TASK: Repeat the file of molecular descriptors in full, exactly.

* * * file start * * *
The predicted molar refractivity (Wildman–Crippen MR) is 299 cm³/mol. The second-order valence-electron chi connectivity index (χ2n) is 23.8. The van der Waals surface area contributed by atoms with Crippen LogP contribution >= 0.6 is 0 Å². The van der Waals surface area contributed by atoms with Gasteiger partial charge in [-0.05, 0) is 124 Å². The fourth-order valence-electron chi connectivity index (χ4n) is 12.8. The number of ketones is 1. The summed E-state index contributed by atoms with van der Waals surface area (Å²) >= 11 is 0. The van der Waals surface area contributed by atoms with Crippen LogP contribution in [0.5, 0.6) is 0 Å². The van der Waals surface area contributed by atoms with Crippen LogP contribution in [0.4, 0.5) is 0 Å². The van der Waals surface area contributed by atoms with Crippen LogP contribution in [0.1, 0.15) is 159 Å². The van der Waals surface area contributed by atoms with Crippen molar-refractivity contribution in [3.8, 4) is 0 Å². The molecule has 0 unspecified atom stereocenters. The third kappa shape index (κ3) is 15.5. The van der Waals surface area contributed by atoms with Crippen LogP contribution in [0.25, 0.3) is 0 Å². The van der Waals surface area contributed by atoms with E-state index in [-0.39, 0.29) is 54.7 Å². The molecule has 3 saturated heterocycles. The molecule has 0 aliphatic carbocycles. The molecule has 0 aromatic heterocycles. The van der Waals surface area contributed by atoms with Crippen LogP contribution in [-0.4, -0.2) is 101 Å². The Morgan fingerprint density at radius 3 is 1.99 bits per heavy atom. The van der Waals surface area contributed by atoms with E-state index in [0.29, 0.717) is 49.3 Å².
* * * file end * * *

The predicted molar refractivity (Wildman–Crippen MR) is 299 cm³/mol. The second-order valence-electron chi connectivity index (χ2n) is 23.8. The van der Waals surface area contributed by atoms with Crippen LogP contribution >= 0.6 is 0 Å². The van der Waals surface area contributed by atoms with Gasteiger partial charge in [-0.05, 0) is 124 Å². The fourth-order valence-electron chi connectivity index (χ4n) is 12.8. The number of ketones is 1. The summed E-state index contributed by atoms with van der Waals surface area (Å²) >= 11 is 0. The van der Waals surface area contributed by atoms with Crippen LogP contribution in [0.5, 0.6) is 0 Å². The van der Waals surface area contributed by atoms with Crippen LogP contribution in [0.4, 0.5) is 0 Å². The van der Waals surface area contributed by atoms with Crippen LogP contribution in [0.1, 0.15) is 159 Å². The van der Waals surface area contributed by atoms with Crippen molar-refractivity contribution in [3.8, 4) is 0 Å². The molecule has 0 unspecified atom stereocenters. The third kappa shape index (κ3) is 15.5. The van der Waals surface area contributed by atoms with Crippen LogP contribution in [0.25, 0.3) is 0 Å². The van der Waals surface area contributed by atoms with E-state index in [-0.39, 0.29) is 54.7 Å². The molecule has 3 saturated heterocycles. The molecule has 0 aliphatic carbocycles. The molecule has 0 aromatic heterocycles. The van der Waals surface area contributed by atoms with Crippen LogP contribution in [-0.4, -0.2) is 101 Å². The Morgan fingerprint density at radius 3 is 1.99 bits per heavy atom. The van der Waals surface area contributed by atoms with E-state index in [0.29, 0.717) is 49.3 Å².